Their first-ever parenting book aims to help busy parents get their child “reading ready.” Their new book offers parents 75 quick tips, including age-appropriate booklists, to help infants, toddlers and school-age children discover the power and joy of reading.
As any parent knows, between homework, after-school activities and the upcoming holidays, time is very limited when trying to set aside reading time.
We spoke with Amy and Allison about simple ways to intergrate easy, five-minutes-a-day activites to turn even the most reluctant reader into a rock-star reader!
Q: What can parents expect to learn in Raising a Rock-Star Reader?
Amy Mascott: Parents can expect to learn simple and tangible ways to build literacy skills for their children in ways they never thought possible. Our tips are written for every parent; they're not written for teachers or reading experts or book-lovers. They're written for every, single busy, tired, overwhelmed, stretched-too-thin parent who really just wants their child to become a person who loves books and reading. We wrote this book for our friends, our neighbors, our family members - everyone - because we truly believe that if we can do this, anyone can do it.
Each of the 75 quick tips is short, quick, and easy to digest. Whether parents have 5 minutes or 50, there's some activity they can use in the book. They can read about it and do with their child right there and then.
Q: What inspired you to co-author Raising a Rock-Star Reader?
Amy: Allison and I have co-anchored the Scholastic Raise a Reader blog for the last few years, so it was very natural that we would collaborate on a book that featured our best tips and tricks. We actually have been friends since 2008; Allison and I connected early in our blogging careers and have collaborated on a number of different projects, campaigns and events. Together we strike a really unique balance, since our skill sets complement each other in a unique way. Allison's area of expertise is in younger children and mine is in older kids; Allison is a preschool teacher and graduate student and I taught high school English. Allison really understands the research and theory on child development, since this is her area of expertise and study, and I know the "in's and out's" of literacy from a Reading Specialist's standpoint.
Q: What do you find is the hardest thing today’s parent/grandparent/caregiver encounter when reading to children?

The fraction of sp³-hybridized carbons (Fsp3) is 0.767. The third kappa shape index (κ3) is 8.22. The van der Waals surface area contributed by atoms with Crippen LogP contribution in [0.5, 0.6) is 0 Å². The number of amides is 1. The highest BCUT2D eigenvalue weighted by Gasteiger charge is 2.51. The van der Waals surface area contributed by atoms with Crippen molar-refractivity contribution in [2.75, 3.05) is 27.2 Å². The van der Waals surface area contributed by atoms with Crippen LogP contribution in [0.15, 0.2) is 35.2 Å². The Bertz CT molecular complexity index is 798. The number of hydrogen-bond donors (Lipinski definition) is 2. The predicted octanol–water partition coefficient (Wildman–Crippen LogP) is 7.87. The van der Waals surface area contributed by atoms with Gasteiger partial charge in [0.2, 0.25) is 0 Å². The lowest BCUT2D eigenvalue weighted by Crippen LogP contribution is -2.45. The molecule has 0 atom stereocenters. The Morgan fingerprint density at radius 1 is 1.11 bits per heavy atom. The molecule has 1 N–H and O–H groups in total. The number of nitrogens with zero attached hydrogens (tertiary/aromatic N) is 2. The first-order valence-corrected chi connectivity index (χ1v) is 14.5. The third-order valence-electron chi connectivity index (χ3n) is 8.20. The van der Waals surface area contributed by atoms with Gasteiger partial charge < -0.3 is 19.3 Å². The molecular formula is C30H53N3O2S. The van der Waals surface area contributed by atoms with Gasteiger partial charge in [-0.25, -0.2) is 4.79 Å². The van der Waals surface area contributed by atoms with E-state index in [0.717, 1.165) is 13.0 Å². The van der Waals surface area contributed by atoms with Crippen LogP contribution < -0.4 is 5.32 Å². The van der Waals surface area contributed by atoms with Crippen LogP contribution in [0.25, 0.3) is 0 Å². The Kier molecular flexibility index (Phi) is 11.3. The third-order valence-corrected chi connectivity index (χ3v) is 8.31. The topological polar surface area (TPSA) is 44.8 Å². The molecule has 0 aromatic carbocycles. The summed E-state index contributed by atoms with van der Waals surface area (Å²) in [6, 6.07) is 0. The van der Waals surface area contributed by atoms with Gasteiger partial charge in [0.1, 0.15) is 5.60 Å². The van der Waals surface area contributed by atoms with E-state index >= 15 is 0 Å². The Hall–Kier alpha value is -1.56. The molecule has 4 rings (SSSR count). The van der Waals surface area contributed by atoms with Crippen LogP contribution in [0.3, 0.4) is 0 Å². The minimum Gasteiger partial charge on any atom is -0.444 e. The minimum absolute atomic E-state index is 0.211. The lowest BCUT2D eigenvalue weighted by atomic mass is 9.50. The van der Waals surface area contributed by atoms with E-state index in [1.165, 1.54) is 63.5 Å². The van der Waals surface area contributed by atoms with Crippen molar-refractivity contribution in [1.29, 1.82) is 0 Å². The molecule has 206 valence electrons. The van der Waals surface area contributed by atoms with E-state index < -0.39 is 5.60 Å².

Allison McDonald: As parents ourselves, Amy and I understand how hard it is to be parents and the worry that goes along with every little decision. We know that parents are unsure of the right way to help their child develop literacy skills, we know that they are often too busy to keep up with current research, and that what they need are easy to complete activities, easy to understand advice, and real steps they can use in their everyday lives to put that worry to bed. That’s what this book is all about.
Q: What was your favorite “Rock-Star Reader” moment with your children?
Amy: My favorite 'Rock-Star Reader' moment with my children is most definitely sharing the Harry Potter books with each of my kids. It was the first lengthy chapter book I read aloud to them, and I shared it with each child at different times - when each one was ready. Introducing them to my favorite series by reading the first book aloud to each of them was something I waited what seemed like a lifetime to do. I had watched a fire for reading ignite in student after student when teaching this book, and to see it happen with my own kids was a dream. My own excitement for the characters, setting, plot, conflict and language was soon mirrored by each of my kids, and the comparison of the book to the movie was the perfect next step. It really was so much fun.
Allison: I love watching my oldest read to my youngest. My favorite memories of reading as a child were of my older sister reading to me and my youngest lights up when her brother reads to her. You’d think that that would give me more time to do other things but instead I stop what I am doing and watch their smiles as they share a book and become closer with every page.
Q: The holidays are coming up. What are some 5 top activities parents can do to keep their kids reading-ready and entertained during the long trip?
Allison: First of all, don’t forget to let kids play and entertain themselves. Every moment doesn’t have to be, and shouldn’t be, structured or educational. Play is educational. That said, there are so many fun ways to slip reading in by what you pack and do yourself on the trip.
- Pack books with you. Picture books in a carry-on or maybe an e-reader filled with a series are waiting to be devoured. If you don’t pack it they can’t read it, so make room for books in your bag!
- Play games like "rhyming I-Spy." Instead of looking for a color, you are looking for an object that rhymes with a word the player has said. For example, “ I spy with my little eye something that rhymes with rain...plane!"
- Listen to an audio book on a road trip. This is a fun way to “read” a book together as a family.
- Plan ahead and read a book that has been made into a film before your trip and watch it on the trip. After you are done watching don’t forget to compare the book to the film adaptation.
- Read yourself. Being a reading role model is not optional, it’s something we as parents must do. Amy and I can’t stress this enough, it’s really important. You don’t have to be reading War and Peace to be a good role model. Just be an example of someone who reads for fun.
Q: Where can parents learn more about Raising a Rock-Star Reader?
Allison: Scholastic Parents Raise A Reader Blog is packed with these ideas and more and, of course, Amy’s blog Teach Mama and my blog No Time For Flash Cards are filled with simple ways parents can help their children build literacy skills and have fun while doing it.
Pick up a copy of Raising a Rock-Star Reader today!